Jumia Prime, on the other hand, has been paused indefinitely. Launched in 2019, Jumia Prime was introduced as a subscription-based delivery service providing customers with free delivery on its marketplace. The product, modeled after Amazon Prime, was one of Jumia’s main user acquisition strategies, and despite having more than 3.1 million quarterly active customers on the platform (Q3 2022), it appears that this traction and the volume of business brought from Prime compared to the level of investment received, fell short of the company’s goals.

According to Jumia, it is discontinuing Jumia Prime because “it was too early in the adoption curve to push such a product” and it eases the team in the broader effort to reduce the company’s general and administrative (G&A) expenses.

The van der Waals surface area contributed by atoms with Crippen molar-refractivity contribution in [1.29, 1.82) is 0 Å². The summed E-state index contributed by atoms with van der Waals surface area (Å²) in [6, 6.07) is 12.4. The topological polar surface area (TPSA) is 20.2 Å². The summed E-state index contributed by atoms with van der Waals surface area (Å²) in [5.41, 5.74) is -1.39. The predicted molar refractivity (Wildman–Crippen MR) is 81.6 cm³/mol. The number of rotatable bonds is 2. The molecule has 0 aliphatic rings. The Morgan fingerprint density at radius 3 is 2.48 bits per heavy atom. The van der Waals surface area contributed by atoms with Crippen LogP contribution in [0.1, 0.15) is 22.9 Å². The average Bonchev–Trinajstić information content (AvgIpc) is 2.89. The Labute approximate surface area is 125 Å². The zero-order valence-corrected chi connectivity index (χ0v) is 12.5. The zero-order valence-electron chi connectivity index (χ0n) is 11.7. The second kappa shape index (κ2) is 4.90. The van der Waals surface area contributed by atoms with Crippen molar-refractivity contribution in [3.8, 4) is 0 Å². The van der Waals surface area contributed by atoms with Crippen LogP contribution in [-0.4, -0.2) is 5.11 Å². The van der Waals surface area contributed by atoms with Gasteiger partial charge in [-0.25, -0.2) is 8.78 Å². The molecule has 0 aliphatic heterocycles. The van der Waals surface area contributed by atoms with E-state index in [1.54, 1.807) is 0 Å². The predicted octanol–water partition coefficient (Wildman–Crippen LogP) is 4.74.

Jumia’s general and administrative expenses, excluding stock-based compensation, reached $28.3 million in the third quarter of 2022, up 12% year-on-year. Although the company froze hiring earlier this year, it intends to cut more personnel costs in several areas as well, Dufey said. The number one corporate priority is to implement changes at the Dubai office, where most of the former management team, including the former co-CEOs, were based. Several contracts have already been terminated (Dufey did not disclose how many), while those who still have roles at the company are moving to various African offices as Jumia tries to spread its leadership across the continent. Jumia is also preparing to make significant changes and reduce the size of staff on a case-by-case basis in each of its markets by the end of the year.